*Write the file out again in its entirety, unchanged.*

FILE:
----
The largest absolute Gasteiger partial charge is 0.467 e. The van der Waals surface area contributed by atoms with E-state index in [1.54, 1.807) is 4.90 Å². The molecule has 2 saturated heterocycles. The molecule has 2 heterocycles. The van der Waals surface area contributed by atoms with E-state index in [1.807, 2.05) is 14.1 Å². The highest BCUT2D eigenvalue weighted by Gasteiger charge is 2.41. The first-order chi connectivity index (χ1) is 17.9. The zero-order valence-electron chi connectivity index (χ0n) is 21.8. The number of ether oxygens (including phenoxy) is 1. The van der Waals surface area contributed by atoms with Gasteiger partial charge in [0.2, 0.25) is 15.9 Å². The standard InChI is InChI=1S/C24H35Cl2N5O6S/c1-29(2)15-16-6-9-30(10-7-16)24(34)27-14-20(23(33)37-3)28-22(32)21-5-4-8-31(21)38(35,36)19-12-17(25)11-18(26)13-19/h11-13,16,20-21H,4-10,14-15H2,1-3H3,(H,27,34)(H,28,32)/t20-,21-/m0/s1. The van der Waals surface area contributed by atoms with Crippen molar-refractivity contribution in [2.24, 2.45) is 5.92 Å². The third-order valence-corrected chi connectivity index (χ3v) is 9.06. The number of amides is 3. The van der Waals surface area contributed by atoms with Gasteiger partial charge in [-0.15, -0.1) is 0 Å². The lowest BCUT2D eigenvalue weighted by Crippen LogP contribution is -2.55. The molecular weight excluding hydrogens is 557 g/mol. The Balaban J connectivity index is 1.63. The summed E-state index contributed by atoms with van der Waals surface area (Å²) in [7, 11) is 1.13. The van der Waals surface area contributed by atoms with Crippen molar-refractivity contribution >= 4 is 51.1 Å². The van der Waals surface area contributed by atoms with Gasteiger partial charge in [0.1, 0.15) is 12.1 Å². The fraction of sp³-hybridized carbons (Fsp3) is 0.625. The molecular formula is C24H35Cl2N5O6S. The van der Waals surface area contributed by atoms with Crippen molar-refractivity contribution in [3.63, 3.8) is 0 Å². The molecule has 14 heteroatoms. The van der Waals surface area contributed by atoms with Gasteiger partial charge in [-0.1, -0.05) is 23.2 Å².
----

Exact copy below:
The largest absolute Gasteiger partial charge is 0.467 e. The van der Waals surface area contributed by atoms with E-state index in [1.54, 1.807) is 4.90 Å². The molecule has 2 saturated heterocycles. The molecule has 2 heterocycles. The van der Waals surface area contributed by atoms with E-state index in [1.807, 2.05) is 14.1 Å². The highest BCUT2D eigenvalue weighted by Gasteiger charge is 2.41. The first-order chi connectivity index (χ1) is 17.9. The zero-order valence-electron chi connectivity index (χ0n) is 21.8. The number of ether oxygens (including phenoxy) is 1. The van der Waals surface area contributed by atoms with Gasteiger partial charge in [0.2, 0.25) is 15.9 Å². The standard InChI is InChI=1S/C24H35Cl2N5O6S/c1-29(2)15-16-6-9-30(10-7-16)24(34)27-14-20(23(33)37-3)28-22(32)21-5-4-8-31(21)38(35,36)19-12-17(25)11-18(26)13-19/h11-13,16,20-21H,4-10,14-15H2,1-3H3,(H,27,34)(H,28,32)/t20-,21-/m0/s1. The van der Waals surface area contributed by atoms with Crippen molar-refractivity contribution in [2.24, 2.45) is 5.92 Å². The third-order valence-corrected chi connectivity index (χ3v) is 9.06. The number of amides is 3. The van der Waals surface area contributed by atoms with Gasteiger partial charge in [-0.15, -0.1) is 0 Å². The lowest BCUT2D eigenvalue weighted by Crippen LogP contribution is -2.55. The molecular weight excluding hydrogens is 557 g/mol. The Balaban J connectivity index is 1.63. The summed E-state index contributed by atoms with van der Waals surface area (Å²) in [7, 11) is 1.13. The van der Waals surface area contributed by atoms with Crippen molar-refractivity contribution >= 4 is 51.1 Å². The van der Waals surface area contributed by atoms with Gasteiger partial charge in [0.1, 0.15) is 12.1 Å². The fraction of sp³-hybridized carbons (Fsp3) is 0.625. The molecular formula is C24H35Cl2N5O6S. The van der Waals surface area contributed by atoms with Crippen molar-refractivity contribution in [3.63, 3.8) is 0 Å². The molecule has 14 heteroatoms. The van der Waals surface area contributed by atoms with Gasteiger partial charge in [-0.1, -0.05) is 23.2 Å².